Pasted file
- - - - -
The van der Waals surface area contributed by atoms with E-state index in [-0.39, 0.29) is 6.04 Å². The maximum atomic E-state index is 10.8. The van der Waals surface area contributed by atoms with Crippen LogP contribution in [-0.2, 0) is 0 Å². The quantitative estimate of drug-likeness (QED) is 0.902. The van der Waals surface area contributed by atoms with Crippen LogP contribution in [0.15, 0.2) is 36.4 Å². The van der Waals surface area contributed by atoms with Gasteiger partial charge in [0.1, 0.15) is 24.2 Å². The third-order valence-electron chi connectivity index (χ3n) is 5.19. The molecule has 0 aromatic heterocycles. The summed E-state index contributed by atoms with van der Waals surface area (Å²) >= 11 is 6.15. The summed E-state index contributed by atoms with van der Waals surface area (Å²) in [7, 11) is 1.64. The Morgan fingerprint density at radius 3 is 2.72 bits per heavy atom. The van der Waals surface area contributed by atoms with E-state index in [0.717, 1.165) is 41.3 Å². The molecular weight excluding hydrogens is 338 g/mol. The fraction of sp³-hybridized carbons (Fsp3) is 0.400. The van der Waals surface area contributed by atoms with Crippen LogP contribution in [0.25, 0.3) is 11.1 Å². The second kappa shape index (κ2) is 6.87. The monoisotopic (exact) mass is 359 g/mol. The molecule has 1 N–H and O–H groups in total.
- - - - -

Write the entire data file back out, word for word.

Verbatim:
The van der Waals surface area contributed by atoms with E-state index in [-0.39, 0.29) is 6.04 Å². The maximum atomic E-state index is 10.8. The van der Waals surface area contributed by atoms with Crippen LogP contribution in [-0.2, 0) is 0 Å². The quantitative estimate of drug-likeness (QED) is 0.902. The van der Waals surface area contributed by atoms with Crippen LogP contribution in [0.15, 0.2) is 36.4 Å². The van der Waals surface area contributed by atoms with Gasteiger partial charge in [0.1, 0.15) is 24.2 Å². The third-order valence-electron chi connectivity index (χ3n) is 5.19. The molecule has 0 aromatic heterocycles. The summed E-state index contributed by atoms with van der Waals surface area (Å²) >= 11 is 6.15. The summed E-state index contributed by atoms with van der Waals surface area (Å²) in [7, 11) is 1.64. The Morgan fingerprint density at radius 3 is 2.72 bits per heavy atom. The van der Waals surface area contributed by atoms with E-state index in [0.717, 1.165) is 41.3 Å². The molecular weight excluding hydrogens is 338 g/mol. The fraction of sp³-hybridized carbons (Fsp3) is 0.400. The van der Waals surface area contributed by atoms with Crippen LogP contribution in [0.25, 0.3) is 11.1 Å². The second kappa shape index (κ2) is 6.87. The monoisotopic (exact) mass is 359 g/mol. The molecule has 1 N–H and O–H groups in total.